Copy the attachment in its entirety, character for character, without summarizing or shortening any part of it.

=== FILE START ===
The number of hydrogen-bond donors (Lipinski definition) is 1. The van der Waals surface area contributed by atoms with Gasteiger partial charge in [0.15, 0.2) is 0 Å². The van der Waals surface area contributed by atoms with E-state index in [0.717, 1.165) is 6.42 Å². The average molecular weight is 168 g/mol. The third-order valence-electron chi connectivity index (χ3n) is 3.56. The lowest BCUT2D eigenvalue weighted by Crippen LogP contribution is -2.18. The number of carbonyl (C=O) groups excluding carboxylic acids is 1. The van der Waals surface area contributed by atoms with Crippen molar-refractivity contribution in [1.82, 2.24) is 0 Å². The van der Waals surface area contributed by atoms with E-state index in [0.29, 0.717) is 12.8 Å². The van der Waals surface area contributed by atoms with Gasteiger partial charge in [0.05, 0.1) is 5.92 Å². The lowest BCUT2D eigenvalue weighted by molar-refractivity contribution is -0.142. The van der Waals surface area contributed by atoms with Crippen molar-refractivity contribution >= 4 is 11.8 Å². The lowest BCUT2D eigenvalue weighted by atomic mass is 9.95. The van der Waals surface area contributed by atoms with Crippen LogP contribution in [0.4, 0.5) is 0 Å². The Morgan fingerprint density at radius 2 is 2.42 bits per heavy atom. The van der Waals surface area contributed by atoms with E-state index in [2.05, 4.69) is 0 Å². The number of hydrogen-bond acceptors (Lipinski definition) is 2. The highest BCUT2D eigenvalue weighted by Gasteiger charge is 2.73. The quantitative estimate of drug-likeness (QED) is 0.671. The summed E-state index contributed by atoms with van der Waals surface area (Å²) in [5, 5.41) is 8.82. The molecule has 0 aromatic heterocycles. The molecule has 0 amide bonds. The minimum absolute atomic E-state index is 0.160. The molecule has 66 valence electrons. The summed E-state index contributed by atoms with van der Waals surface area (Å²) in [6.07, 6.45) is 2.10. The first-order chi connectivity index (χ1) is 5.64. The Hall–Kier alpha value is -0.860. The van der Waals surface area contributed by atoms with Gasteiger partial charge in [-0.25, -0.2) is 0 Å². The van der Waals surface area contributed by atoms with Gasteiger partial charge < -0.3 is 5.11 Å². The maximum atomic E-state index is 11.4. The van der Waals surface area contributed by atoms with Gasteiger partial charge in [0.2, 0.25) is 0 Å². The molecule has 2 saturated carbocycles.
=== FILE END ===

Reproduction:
The number of hydrogen-bond donors (Lipinski definition) is 1. The van der Waals surface area contributed by atoms with Gasteiger partial charge in [0.15, 0.2) is 0 Å². The van der Waals surface area contributed by atoms with E-state index in [0.717, 1.165) is 6.42 Å². The average molecular weight is 168 g/mol. The third-order valence-electron chi connectivity index (χ3n) is 3.56. The lowest BCUT2D eigenvalue weighted by Crippen LogP contribution is -2.18. The number of carbonyl (C=O) groups excluding carboxylic acids is 1. The van der Waals surface area contributed by atoms with Crippen molar-refractivity contribution in [1.82, 2.24) is 0 Å². The van der Waals surface area contributed by atoms with E-state index in [0.29, 0.717) is 12.8 Å². The van der Waals surface area contributed by atoms with Gasteiger partial charge in [0.05, 0.1) is 5.92 Å². The lowest BCUT2D eigenvalue weighted by molar-refractivity contribution is -0.142. The van der Waals surface area contributed by atoms with Crippen molar-refractivity contribution >= 4 is 11.8 Å². The lowest BCUT2D eigenvalue weighted by atomic mass is 9.95. The van der Waals surface area contributed by atoms with Crippen LogP contribution in [0.4, 0.5) is 0 Å². The Morgan fingerprint density at radius 2 is 2.42 bits per heavy atom. The van der Waals surface area contributed by atoms with E-state index in [2.05, 4.69) is 0 Å². The number of hydrogen-bond acceptors (Lipinski definition) is 2. The highest BCUT2D eigenvalue weighted by Gasteiger charge is 2.73. The quantitative estimate of drug-likeness (QED) is 0.671. The summed E-state index contributed by atoms with van der Waals surface area (Å²) in [5, 5.41) is 8.82. The molecule has 0 aromatic heterocycles. The molecule has 0 amide bonds. The minimum absolute atomic E-state index is 0.160. The molecule has 66 valence electrons. The summed E-state index contributed by atoms with van der Waals surface area (Å²) in [6.07, 6.45) is 2.10. The first-order chi connectivity index (χ1) is 5.64. The Hall–Kier alpha value is -0.860. The van der Waals surface area contributed by atoms with Gasteiger partial charge in [-0.25, -0.2) is 0 Å². The van der Waals surface area contributed by atoms with Gasteiger partial charge < -0.3 is 5.11 Å². The maximum atomic E-state index is 11.4. The van der Waals surface area contributed by atoms with Gasteiger partial charge in [0.2, 0.25) is 0 Å². The molecule has 2 saturated carbocycles.